Anatomy of a Shark Attack
Misinformation and assumptions are what lead to the stigma around sharks. Sharks have a reputation for being dangerous and scary. But this is what we are likely to think only until we start to dig deeper into the subject. We have all heard about shark attacks all around the world. Little do we realise that sharks are not looking to eat humans and we are not their ideal prey, keep reading and you might start to understand the reasons and factors that affect shark attacks.
First of all, let's talk about how sharks do not want to eat us. Sharks have been around for more than 420 million years while human ancestors first came about around 6 million years ago. We are not a part of their natural diet. One of the main reasons for shark attacks is that sharks are naturally curious. Normally, sharks are just exploring the water. Also, some sharks' mouths are sensory organs. So if a shark were curious about something splashing at the top of the water, it would want to bite into it to know more. We also see that most shark attacks are just one or two bites and not prolonged attacks. This shows us that the shark was probably not trying to eat the human. Sometimes due to the speed and size of the shark, these bites are fatal.
Another reason that tells us that sharks are not looking to eat us is the difference between how they attack us versus how they attack their natural prey. For example, if a great white shark was interested in eating a seal, it would attack from below at great speeds and push the mammal into the air before devouring the animal. But with humans, that is not how the interaction looks. According to bbc.com ‘In Australia, the rate of shark attacks is in the order of 0.5 attacks per million people, while in the US it is less than 0.2 attacks per million.’
Now, we understand that sharks are often not trying to hurt us intentionally. Let's talk about the factors that affect these meetings between humans and sharks. The main factor that changes the frequency of shark bites is the distribution of sharks and the concentration of sharks and humans. Naturally, if there is a higher amount of humans and sharks in a certain place, there is a higher chance of them meeting each other. This correlates to a higher amount of shark bites. Also, things like climate change, water quality, and destruction of habitat cause a shift in shark distribution. One instance of this was in 1992 when there was a sudden increase in shark bites off the coast of Recife in Brazil. Some scientists believe that this is because there was a commercial port being constructed that destroyed habitats leading to displaced bull sharks. In some cases, the rise in the amount of prey along coasts, for various reasons, will also make sharks gather around certain areas. For example, on the coast of Massachusetts, the population of seals has increased recently. This led to Massachusetts' first fatal shark attack.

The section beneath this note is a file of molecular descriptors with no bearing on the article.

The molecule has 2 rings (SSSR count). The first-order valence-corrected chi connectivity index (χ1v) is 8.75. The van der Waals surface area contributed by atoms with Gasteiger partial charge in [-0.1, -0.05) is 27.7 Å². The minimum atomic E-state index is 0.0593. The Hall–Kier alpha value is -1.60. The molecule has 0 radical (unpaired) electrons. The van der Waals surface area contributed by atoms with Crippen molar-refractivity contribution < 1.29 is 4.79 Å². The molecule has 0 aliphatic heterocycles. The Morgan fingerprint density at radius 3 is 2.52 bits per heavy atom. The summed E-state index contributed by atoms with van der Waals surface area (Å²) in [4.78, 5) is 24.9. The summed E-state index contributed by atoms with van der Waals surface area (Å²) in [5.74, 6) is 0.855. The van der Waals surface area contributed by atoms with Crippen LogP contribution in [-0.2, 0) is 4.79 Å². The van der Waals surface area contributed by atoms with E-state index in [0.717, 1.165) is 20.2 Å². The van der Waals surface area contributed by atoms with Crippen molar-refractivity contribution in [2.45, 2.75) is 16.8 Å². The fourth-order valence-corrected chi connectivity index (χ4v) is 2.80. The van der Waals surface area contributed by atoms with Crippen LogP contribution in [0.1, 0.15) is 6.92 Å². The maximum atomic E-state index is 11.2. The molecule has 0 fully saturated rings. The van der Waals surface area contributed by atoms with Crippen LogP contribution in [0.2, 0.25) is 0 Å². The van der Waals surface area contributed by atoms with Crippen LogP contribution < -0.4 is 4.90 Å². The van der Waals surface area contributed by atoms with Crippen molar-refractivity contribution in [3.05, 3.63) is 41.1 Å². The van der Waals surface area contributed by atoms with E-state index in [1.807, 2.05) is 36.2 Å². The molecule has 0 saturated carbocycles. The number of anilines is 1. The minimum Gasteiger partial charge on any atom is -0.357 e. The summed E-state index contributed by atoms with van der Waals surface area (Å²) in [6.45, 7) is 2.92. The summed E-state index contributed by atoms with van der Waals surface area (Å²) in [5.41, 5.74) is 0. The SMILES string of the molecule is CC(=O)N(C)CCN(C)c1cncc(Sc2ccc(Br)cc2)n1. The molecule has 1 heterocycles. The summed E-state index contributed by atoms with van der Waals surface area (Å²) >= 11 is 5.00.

Other than distribution, another reason for shark bites is territoriality. Sharks might not exactly be territorial but there is a type of hierarchy between sharks. The biggest ones get the nicer hunting grounds. These sharks might be territorial in their hunting space. Smaller sharks that try to intervene might be violently kicked out. So some human-shark meetings that lead to bites are sharks just trying to protect their food. A lot of sharks are observed to have home ranges and they are protective of it. Some of these could be great whites, bull sharks, and tiger sharks. These sharks are also the most known to bite humans.
Whatever your new perception of sharks may be, do understand that I'm not saying that sharks are not a threat to us or that they won't bite us. And I cannot tell you that sharks are not dangerous. They are, just not to the extent that the internet and horror movies make them seem. And if one of you were to go swimming in a patch containing one of these larger shark species I guess you could say that there is a chance of meeting one and to take all the precautions you would need to stay safe.
The reality of it all is that despite how dangerous an encounter with sharks can be, the probability of a human dying while eating a meal or while opening a champagne cork is still much higher than during an encounter with a shark. Also, we as humans are a much bigger threat to sharks than they are to us. We hunt them for their skin, fins, and organs. To make products that make our life more convenient. Overfishing has almost wiped out some species of sharks. All we can do is take precautions, like staying with a buddy, not wearing shiny jewellery that could replicate the sheen given off fish scales, etc. I hope you learned some stuff from this article.